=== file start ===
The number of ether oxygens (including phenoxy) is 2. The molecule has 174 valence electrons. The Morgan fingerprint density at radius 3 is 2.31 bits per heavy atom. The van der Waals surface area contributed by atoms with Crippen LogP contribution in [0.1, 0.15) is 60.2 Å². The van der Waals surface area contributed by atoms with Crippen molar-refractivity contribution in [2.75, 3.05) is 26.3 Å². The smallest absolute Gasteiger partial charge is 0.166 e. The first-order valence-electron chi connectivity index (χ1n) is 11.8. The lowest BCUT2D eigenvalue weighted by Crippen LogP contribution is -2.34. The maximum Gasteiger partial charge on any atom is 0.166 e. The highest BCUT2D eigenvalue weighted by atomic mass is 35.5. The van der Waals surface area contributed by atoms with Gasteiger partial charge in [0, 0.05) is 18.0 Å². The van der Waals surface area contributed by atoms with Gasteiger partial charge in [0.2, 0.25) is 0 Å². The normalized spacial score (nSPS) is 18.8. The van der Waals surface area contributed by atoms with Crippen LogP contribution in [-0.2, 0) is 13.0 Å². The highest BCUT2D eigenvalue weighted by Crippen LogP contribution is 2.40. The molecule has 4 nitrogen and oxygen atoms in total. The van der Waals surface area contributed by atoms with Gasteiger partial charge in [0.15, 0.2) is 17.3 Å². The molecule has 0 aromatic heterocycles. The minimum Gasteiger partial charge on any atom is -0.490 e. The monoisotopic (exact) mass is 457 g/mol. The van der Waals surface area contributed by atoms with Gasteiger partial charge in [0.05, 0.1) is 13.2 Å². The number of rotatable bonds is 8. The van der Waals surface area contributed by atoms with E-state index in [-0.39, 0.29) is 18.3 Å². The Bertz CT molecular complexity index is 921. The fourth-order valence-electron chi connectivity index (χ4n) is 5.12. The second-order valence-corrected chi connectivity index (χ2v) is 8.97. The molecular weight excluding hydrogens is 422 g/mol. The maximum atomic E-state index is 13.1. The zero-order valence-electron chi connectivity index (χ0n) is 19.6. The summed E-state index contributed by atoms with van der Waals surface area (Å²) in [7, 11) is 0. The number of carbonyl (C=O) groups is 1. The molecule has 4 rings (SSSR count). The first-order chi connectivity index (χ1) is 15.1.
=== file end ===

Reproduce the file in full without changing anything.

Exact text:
The number of ether oxygens (including phenoxy) is 2. The molecule has 174 valence electrons. The Morgan fingerprint density at radius 3 is 2.31 bits per heavy atom. The van der Waals surface area contributed by atoms with Crippen LogP contribution in [0.1, 0.15) is 60.2 Å². The van der Waals surface area contributed by atoms with Crippen molar-refractivity contribution in [2.75, 3.05) is 26.3 Å². The smallest absolute Gasteiger partial charge is 0.166 e. The first-order valence-electron chi connectivity index (χ1n) is 11.8. The lowest BCUT2D eigenvalue weighted by Crippen LogP contribution is -2.34. The maximum Gasteiger partial charge on any atom is 0.166 e. The highest BCUT2D eigenvalue weighted by atomic mass is 35.5. The van der Waals surface area contributed by atoms with Gasteiger partial charge in [0, 0.05) is 18.0 Å². The van der Waals surface area contributed by atoms with Gasteiger partial charge in [0.2, 0.25) is 0 Å². The normalized spacial score (nSPS) is 18.8. The van der Waals surface area contributed by atoms with Crippen LogP contribution in [-0.2, 0) is 13.0 Å². The highest BCUT2D eigenvalue weighted by Crippen LogP contribution is 2.40. The molecule has 4 nitrogen and oxygen atoms in total. The van der Waals surface area contributed by atoms with Gasteiger partial charge in [0.15, 0.2) is 17.3 Å². The molecule has 0 aromatic heterocycles. The minimum Gasteiger partial charge on any atom is -0.490 e. The monoisotopic (exact) mass is 457 g/mol. The van der Waals surface area contributed by atoms with Gasteiger partial charge in [0.05, 0.1) is 13.2 Å². The number of rotatable bonds is 8. The van der Waals surface area contributed by atoms with E-state index in [-0.39, 0.29) is 18.3 Å². The Bertz CT molecular complexity index is 921. The fourth-order valence-electron chi connectivity index (χ4n) is 5.12. The second-order valence-corrected chi connectivity index (χ2v) is 8.97. The molecular weight excluding hydrogens is 422 g/mol. The maximum atomic E-state index is 13.1. The zero-order valence-electron chi connectivity index (χ0n) is 19.6. The summed E-state index contributed by atoms with van der Waals surface area (Å²) in [7, 11) is 0. The number of carbonyl (C=O) groups is 1. The molecule has 4 rings (SSSR count). The first-order chi connectivity index (χ1) is 15.1.